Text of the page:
Rust has support for generics but sometimes, can be really hard to get your head around. That is because of its strong, edge cutting type system.

That good news is that Traits are here to help, in particular, when it comes to “shape” a generic type via trait bounds.

Implementing complex numbers helped me get a grasp on how to use generic types and traits in Rust.

If u are not comfortable with complex numbers, take a quick look to this quick introduction

## Generics

So what do I mean by “Implementing Complex Numbers in Rust”?

I need a data structure which has multiplication (cross product), dot product with another complex number, addition, comparison, has its complex conjugate and has a standard way to be displayed.

A complex number hold two numbers, so let’s start with:

```
struct Complex {
Real: f64,
Imaginary: f64,
}
```

Here is already a great opportunity to add generics. (Real, Imaginary) can be any type number: `f32`

, `f64`

or even `i128`

(quite dangerous).

The great news here is that those types are Copy types and `Complex<T>`

, being composed of Copy types, can also a Copy type. That means overall less hassle with the Borrow Checker.

The crate `num_traits`

has a handy trait `Num`

that unifies all types of numbers.

```
use num_traits::Num as Number;
#[derive(PartialEq, PartialOrd, Eq, Copy, Clone, Debug)]
struct Complex<T: Number> {
Real: T,
Imaginaire: T,
}
impl<T: Copy + Number> Complex<T> {
pub fn new(imaginary: T, real: T) -> Complex<T> {
Complex {
Real: real,
Imaginaire: imaginary,
}
}
}
```

## Overloading operations

Rust supports operator overloading which is nice for better reading.

Instead of having to invoke `add`

and `mul`

functions for all complex, using overloaded operations for more concise (less verbose in Rust loll)

```
T * T => T // (cross product not dot product)
T + T => T
```

Overloading is done by implementing a trait: the trait `Add<Complex<T>>`

.

For `+`

, `Complex<T>`

has to implement the `Add<Complex<T>>`

trait with

```
impl<T: Copy + Number + Neg<Output = T>> Add<Complex<T>> for Complex<T> {
type Output = Complex<T>;
fn add(self, another: Complex<T>) -> Complex<T> {
Complex {
Imaginaire: another.Imaginaire + self.Imaginaire,
Real: another.Real + self.Real,
}
}
}
```

And for `*`

, `Complex<T>`

has to implement the `Mul<Complex<T>>`

trait with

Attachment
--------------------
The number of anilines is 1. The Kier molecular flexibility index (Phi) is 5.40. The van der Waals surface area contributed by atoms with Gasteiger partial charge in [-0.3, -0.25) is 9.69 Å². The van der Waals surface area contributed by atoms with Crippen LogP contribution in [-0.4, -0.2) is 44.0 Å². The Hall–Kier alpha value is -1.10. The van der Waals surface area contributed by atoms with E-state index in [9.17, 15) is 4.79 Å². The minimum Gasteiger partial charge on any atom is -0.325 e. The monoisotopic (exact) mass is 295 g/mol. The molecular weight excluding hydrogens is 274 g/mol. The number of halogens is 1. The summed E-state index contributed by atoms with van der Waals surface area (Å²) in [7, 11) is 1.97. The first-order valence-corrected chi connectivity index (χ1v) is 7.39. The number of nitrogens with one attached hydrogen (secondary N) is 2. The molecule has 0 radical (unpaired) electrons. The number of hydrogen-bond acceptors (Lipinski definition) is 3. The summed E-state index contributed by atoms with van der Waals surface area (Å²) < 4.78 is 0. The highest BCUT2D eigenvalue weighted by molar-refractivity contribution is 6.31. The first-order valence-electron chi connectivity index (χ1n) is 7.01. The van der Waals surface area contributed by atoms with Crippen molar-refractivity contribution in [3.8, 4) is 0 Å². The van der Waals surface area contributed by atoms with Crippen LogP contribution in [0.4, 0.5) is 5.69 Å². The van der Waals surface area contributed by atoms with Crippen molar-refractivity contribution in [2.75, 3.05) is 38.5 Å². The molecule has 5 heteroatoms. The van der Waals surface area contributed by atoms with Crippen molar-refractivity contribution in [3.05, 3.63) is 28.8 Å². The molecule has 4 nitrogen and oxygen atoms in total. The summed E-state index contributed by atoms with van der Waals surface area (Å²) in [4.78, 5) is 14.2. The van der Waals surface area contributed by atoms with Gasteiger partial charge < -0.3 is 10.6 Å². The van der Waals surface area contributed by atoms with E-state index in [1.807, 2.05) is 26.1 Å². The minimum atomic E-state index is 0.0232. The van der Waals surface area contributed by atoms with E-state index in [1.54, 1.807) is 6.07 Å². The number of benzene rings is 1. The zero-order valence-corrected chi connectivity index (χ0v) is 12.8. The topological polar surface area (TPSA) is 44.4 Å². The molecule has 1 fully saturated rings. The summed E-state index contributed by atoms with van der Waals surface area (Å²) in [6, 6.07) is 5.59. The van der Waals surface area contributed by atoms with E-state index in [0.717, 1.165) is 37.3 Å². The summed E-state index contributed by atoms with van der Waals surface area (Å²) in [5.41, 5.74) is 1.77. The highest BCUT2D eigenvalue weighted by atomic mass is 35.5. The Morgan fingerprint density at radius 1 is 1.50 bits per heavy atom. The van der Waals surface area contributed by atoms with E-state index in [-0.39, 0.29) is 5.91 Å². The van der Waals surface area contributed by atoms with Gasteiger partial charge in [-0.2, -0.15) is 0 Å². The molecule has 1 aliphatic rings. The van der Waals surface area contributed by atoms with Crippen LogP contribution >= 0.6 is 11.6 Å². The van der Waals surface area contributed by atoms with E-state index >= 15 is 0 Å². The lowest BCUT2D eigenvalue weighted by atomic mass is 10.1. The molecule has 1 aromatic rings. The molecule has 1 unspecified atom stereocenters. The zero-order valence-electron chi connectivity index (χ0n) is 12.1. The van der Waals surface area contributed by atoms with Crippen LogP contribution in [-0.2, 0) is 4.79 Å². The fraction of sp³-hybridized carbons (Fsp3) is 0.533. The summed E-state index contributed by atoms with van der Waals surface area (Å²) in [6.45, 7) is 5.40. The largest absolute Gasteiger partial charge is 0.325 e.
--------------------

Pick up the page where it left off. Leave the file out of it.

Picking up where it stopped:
```
impl<T: Copy + Number + Neg<Output = T>> Mul<Complex<T>> for Complex<T> {
type Output = Complex<T>;
fn mul(self, another: Complex<T>) -> Complex<T> {
let real = (self.Real * another.Real) - (self.Imaginaire * another.Imaginaire);
let im = (self.Real * another.Imaginaire) + (self.Imaginaire * another.Real);
Complex {
Real: real,
Imaginaire: im,
}
}
}
```

Dot Product:

```
pub fn dot_product(&self, another: Complex<T>) -> T {
(self.Real * another.Imaginaire) - (self.Imaginaire * another.Real)
}
```

for conjugate:

```
pub fn conjugate(&self) -> Complex<T> {
Complex {
Imaginaire: -self.Imaginaire,
Real: self.Real,
}
}
```

## Traits for the win

While implementing the `Display`

Trait for `Complex<T>`

, I fell on the need of zero.
I needed to know if the sign of the Imaginary part of my current number or if it was nil.

By chance, numbers in Rust implement the `Zero`

Trait. YOUPPPIII
That Trait gives access to the zero of a generic type.

```
impl<T: Copy + Number + Zero + PartialOrd + Display> Display for Complex<T> {
fn fmt(&self, f: &mut Formatter) -> Result {
match self.Imaginaire {
number if number.is_zero() => write!(f, "{}", self.Real),
number if number < T::zero() => write!(f, "{}{}i", self.Real, number),
_ => write!(f, "{}+{}i", self.Real, self.Imaginaire),
}
}
}
impl<T: Clone + Copy + Neg<Output = T> + Number + Zero> Zero for Complex<T> {
fn zero() -> Complex<T> {
Complex::new(T::zero(), T::zero())
}
fn is_zero(&self) -> bool {
self.Real.is_zero() && self.Imaginaire.is_zero()
}
}
```

## Example

```
let i = complex::Complex::<f64>::new(3.0, 3.0);
let j = complex::Complex::<f64>::new(3.0, 3.0);
println!("ADD: {}", j + i); // ADD: 6+6i
println!("MULT: {}", j * i); // MULT: 0+18i
println!("DOT Product: ({}).({}) = {}", i, j, i.dot_product(j)); // DOT Product: (3+3i).(3+3i) = 0
println!("Conjugate: {}", i.conjugate()); // Conjugate: 3-3i
```

All the code is available, here. However this library is way more complete, even if it share a similar thought process.